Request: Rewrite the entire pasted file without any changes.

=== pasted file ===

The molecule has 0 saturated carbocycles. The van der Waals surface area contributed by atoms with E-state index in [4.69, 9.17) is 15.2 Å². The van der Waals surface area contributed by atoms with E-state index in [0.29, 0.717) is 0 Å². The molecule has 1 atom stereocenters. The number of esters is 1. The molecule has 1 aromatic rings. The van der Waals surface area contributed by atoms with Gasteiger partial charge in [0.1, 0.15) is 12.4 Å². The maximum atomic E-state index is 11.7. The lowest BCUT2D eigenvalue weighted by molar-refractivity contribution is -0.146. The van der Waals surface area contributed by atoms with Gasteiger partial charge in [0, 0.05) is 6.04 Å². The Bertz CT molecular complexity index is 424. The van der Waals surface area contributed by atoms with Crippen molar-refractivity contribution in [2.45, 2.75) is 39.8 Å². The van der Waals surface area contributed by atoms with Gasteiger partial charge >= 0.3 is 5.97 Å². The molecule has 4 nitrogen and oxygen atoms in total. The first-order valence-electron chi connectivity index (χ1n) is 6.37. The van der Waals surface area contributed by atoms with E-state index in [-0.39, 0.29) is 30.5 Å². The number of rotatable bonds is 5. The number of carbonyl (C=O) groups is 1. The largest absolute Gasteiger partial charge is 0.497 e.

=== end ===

The molecule has 0 saturated carbocycles. The van der Waals surface area contributed by atoms with E-state index in [4.69, 9.17) is 15.2 Å². The van der Waals surface area contributed by atoms with E-state index in [0.29, 0.717) is 0 Å². The molecule has 1 atom stereocenters. The number of esters is 1. The molecule has 1 aromatic rings. The van der Waals surface area contributed by atoms with Gasteiger partial charge in [0.1, 0.15) is 12.4 Å². The maximum atomic E-state index is 11.7. The lowest BCUT2D eigenvalue weighted by molar-refractivity contribution is -0.146. The van der Waals surface area contributed by atoms with Gasteiger partial charge in [0, 0.05) is 6.04 Å². The Bertz CT molecular complexity index is 424. The van der Waals surface area contributed by atoms with Crippen molar-refractivity contribution in [2.45, 2.75) is 39.8 Å². The van der Waals surface area contributed by atoms with Gasteiger partial charge >= 0.3 is 5.97 Å². The molecule has 4 nitrogen and oxygen atoms in total. The first-order valence-electron chi connectivity index (χ1n) is 6.37. The van der Waals surface area contributed by atoms with E-state index in [-0.39, 0.29) is 30.5 Å². The number of rotatable bonds is 5. The number of carbonyl (C=O) groups is 1. The largest absolute Gasteiger partial charge is 0.497 e.